Have you ever read online discussions on off-shore power boat racing? For the young and the young at heart, it seems to offer an irresistible future, an intoxicating new world they wish to be part of.
For Kaase, the prospects of entering this new world came in 2015 when his engine shop was approached by the West Palm Beach-based Miss Geico power boat racing team. Though the team’s engines were fast they were not always reliable, so their crew chief, Gary Stray, then contesting his fifth season with Miss Geico in the premier class, flew to Kaase’s north Georgia location for discussions. His race boat team urgently needed an injection of top-flight talent. Read More.
Jon Kaase has won this year’s Amsoil Engine Masters Challenge Vintage class with a 473ci 1958 MEL (Mercury-Edsel-Lincoln) engine. Exploring the classic turf in distinctive fashion, it was not the first time Kaase had arrived with an unorthodox relic endowed with bewildering technology.
Held annually in early October at the University of Northwestern Ohio, his entry produced 770hp with torque never less than 630lb-ft during the entire scored rpm range of 3,700-6,200rpm. The engine’s peak torque was recorded at 715lb-ft. Earning a check in the sum of $13,700, it was Kaase’s seventh victory at the prestigious affair, which coincided a few days before his sixty-fifth birthday.
This year’s Vintage rules specified factory cast iron cylinder heads and prohibited welding or the application of epoxy to the ports. Also, it was stipulated that the engine block must retain its original bore spacing and original block deck angle. A further constraint for Kaase was the fact that he had to return the MEL block to its owner, Royce Brechler, in a functioning condition. Read More.
Winder, Georgia: Some recent production at Jon Kaase Racing Engines included the building of several impressive Ford FE hot-rod engines, not least of which a beguiling Cammer version.
Big-block V8s packing 427 cubic inches (7 liters), FE production began in 1958 and ended in 1976. It replaced Ford’s Y-block and at the end of its reign was succeeded by the 385-series.
Competition FE engines were characterized by their remarkable record-breaking history, scoring dozens of NASCAR and drag racing triumphs and winning hundreds of races in Shelby Cobras. But in global motor sports, the FE’s reputation soared when it powered the unassailable Ford GT40s to two successive 24-hour Le Mans victories in 1966 and ’67. (Read more)
New one-piece seal conceived for use on Ford 429-460 big-blocks; Boss Nine; and P51 engines
- ∇ Simple assembly; reliable service
- ∇ See installation sequence below
Without wishing to diminish the performance of any current rear main seal for the Ford 385-series engines, Jon Kaase wanted more.
“We had to go out of our way to find it,” he says. “In fact, we had to go out of the country—to England—to get the quality we were searching for.” Using the same manufacturing source as the Sprint Cup teams and following several years of testing, the seal makers produced the tooling, the prototype seals and now the production items exclusively for Kaase.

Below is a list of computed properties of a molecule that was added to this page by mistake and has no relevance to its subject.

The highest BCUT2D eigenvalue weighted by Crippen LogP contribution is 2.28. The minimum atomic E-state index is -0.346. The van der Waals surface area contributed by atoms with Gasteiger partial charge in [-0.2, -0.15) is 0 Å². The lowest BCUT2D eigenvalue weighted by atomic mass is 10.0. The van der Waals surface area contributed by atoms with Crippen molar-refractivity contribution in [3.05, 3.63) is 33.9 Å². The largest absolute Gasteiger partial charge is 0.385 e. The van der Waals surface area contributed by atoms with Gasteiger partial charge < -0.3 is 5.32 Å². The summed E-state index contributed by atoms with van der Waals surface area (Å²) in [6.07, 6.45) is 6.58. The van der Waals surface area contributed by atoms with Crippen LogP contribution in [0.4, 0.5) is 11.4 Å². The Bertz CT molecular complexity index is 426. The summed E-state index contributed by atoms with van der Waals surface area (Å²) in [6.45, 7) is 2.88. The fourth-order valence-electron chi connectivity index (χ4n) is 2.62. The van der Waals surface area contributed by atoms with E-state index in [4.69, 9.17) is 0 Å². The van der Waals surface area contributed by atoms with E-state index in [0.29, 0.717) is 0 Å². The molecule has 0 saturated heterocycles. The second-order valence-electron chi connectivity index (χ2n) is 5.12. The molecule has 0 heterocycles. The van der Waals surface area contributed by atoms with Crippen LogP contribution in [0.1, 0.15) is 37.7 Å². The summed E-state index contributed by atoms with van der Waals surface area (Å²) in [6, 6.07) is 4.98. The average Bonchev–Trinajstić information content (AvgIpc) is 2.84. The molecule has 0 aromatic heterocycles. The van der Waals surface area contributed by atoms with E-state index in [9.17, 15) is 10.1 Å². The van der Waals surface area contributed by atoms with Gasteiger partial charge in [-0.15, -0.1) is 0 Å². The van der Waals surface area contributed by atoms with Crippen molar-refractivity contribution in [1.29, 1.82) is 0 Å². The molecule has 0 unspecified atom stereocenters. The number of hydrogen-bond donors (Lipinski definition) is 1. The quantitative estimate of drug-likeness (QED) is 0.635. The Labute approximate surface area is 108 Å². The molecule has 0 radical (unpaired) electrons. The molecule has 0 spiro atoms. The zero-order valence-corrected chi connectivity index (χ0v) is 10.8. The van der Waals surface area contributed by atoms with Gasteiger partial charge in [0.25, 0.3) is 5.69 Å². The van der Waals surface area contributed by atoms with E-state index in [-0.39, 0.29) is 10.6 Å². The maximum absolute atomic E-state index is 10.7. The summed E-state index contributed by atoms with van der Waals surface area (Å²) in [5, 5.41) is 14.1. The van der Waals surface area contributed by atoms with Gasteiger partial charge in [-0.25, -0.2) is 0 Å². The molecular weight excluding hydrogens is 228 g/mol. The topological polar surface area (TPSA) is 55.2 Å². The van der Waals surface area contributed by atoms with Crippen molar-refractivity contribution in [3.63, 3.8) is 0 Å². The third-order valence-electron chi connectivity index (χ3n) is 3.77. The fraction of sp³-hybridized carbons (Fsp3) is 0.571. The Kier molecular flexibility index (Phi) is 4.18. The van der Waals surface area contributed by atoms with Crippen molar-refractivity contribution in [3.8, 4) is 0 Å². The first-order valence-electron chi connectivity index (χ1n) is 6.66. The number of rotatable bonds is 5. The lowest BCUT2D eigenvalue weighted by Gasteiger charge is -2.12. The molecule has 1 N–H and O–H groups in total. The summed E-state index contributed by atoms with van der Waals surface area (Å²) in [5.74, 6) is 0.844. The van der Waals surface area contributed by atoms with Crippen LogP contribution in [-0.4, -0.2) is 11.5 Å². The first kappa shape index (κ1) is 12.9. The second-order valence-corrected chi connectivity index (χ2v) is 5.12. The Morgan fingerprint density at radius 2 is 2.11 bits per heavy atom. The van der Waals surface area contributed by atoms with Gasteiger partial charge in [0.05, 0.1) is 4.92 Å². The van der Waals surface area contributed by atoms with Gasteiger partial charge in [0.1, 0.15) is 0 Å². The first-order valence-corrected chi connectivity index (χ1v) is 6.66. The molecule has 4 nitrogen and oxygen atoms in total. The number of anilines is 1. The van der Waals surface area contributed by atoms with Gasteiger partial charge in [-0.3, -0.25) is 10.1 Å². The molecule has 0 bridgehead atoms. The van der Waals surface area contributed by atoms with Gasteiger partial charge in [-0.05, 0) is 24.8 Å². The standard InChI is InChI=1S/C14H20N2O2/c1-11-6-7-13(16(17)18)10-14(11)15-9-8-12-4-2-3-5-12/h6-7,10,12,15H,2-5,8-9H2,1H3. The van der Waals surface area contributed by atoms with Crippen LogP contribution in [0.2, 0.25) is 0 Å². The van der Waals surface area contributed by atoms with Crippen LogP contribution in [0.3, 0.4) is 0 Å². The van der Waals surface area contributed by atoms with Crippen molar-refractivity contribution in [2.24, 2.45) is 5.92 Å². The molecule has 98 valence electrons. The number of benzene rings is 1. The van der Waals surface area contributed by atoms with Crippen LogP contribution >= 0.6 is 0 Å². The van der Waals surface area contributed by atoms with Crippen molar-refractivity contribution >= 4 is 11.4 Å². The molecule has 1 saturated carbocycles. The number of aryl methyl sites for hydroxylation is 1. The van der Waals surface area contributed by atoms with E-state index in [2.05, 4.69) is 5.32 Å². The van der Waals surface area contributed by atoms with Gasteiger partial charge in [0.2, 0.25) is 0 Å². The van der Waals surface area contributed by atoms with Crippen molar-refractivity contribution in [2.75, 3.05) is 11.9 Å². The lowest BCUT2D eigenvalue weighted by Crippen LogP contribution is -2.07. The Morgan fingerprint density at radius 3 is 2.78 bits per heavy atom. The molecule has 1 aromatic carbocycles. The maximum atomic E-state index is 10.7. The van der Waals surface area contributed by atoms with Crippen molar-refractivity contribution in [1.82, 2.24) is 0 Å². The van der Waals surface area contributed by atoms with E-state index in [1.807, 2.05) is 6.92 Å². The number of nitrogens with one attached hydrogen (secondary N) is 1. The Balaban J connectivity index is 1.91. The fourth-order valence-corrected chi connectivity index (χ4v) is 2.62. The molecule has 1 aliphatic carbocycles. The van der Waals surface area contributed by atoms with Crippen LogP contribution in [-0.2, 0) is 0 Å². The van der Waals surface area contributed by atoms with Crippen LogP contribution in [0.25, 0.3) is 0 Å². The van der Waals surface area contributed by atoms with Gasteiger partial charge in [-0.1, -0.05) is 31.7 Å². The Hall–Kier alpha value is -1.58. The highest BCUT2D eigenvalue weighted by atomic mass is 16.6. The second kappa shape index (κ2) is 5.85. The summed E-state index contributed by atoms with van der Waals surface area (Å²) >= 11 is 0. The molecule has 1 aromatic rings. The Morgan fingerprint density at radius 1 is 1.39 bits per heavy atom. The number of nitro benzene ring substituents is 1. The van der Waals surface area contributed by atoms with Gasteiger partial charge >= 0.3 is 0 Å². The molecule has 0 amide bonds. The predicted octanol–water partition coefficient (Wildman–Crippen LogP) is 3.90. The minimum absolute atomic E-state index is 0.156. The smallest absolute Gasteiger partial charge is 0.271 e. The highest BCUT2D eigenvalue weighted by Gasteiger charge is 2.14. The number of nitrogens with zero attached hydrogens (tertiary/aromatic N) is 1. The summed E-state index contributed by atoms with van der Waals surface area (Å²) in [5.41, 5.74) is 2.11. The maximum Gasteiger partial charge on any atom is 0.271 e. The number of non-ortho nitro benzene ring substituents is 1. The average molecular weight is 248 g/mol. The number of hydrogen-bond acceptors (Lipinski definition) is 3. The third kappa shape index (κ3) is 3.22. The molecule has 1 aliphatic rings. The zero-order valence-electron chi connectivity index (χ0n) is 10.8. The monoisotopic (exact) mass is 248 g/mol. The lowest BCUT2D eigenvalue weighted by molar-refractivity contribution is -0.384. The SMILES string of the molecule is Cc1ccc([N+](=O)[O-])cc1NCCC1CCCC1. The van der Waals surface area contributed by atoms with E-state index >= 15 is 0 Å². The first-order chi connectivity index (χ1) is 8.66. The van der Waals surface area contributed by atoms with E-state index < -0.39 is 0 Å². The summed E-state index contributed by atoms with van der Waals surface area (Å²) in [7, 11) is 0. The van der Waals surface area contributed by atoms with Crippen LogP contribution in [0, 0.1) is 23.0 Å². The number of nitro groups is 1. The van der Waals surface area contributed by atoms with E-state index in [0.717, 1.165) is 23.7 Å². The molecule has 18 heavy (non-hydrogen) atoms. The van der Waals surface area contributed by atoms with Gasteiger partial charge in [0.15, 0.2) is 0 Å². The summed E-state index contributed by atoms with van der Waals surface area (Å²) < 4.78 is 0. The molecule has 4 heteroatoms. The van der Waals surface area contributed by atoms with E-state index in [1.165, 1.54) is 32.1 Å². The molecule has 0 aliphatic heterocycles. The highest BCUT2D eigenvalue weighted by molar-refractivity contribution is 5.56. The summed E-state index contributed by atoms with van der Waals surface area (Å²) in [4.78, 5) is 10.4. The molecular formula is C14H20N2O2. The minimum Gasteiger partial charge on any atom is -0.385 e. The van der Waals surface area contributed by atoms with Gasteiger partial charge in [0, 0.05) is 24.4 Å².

This new seal is a one-piece device that replaces the conventional two-piece arrangement. On its face there is a dot—a small indentation—that represents the exact place to cut the seal with a razor blade for installation.
Once cut, the seal can be wrapped around the crank and a daub of silicone sealer placed in the joint. Before lowering the crank into the crankcase, apply a light film of silicone to the outer perimeter surface of the seal and rotate the joint such that it is positioned in the main cap.
There are numerous causes for rear main seals that leak: insufficient lubrication at the sealing lip edge, shaft roughness, lip hardening, lip softening and so on. But what offends the racers and hot rodders most is the indignity of having to do the job twice, which is often a day wasted if the oil pan cannot be removed without raising the engine half-way out of the engine bay.
To this end Jon Kaase’s new rear main seal for 385-series big-block Fords is aimed at sealing it right first time.
When legendary AMSOIL Engine Masters participant Jon Kaase considered the new Vintage V8 Class for the 2015 Challenge, he contemplated engine possibilities with the cold pragmatism of a serious competitor. One of the key requirements from Kaase’s perspective was the availability of an aluminum cylinder head. As Kaase explains, “An aluminum head allows almost unlimited modifications, and in an unlimited class like this year’s Vintage category, we wanted a head that can be machined and welded or modified.” Topping the Mummert heads is a custom adapter mating the heads to a tall Edelbrock small-block Chevy tunnel ram. The bottom end was built with a Bryant billet crank, Carrillo rods, and custom Diamond pistons. The result is a 400ci engine putting the squeeze on the mix at a 13.9:1 ratio. To work with the mushroom-tappet arrangement of the Ford Y-block, custom lifters were manufactured by Trend, with a Comp Cams billet flat tappet orchestrating the movement. Kaase custom-fabbed a long set of tri-Y headers and installed an MSD ignition system to light it off.
So what is the effect of all of these mods on this ancient Ford? How about numbers that would leave any builder of the latest hardware slack-jawed at the results. Torque started off strong at 526 lb-ft at the 3,000 rpm bottom of the test range, and twist only ramped up from there. Peak torque recorded measured 596 lb-ft at 4,600 rpm. On the power side, Kaase didn’t disappoint, with peak output showing 584 hp at just 5,500 rpm. That was plenty of power and torque over the rpm range to net a class-topping score.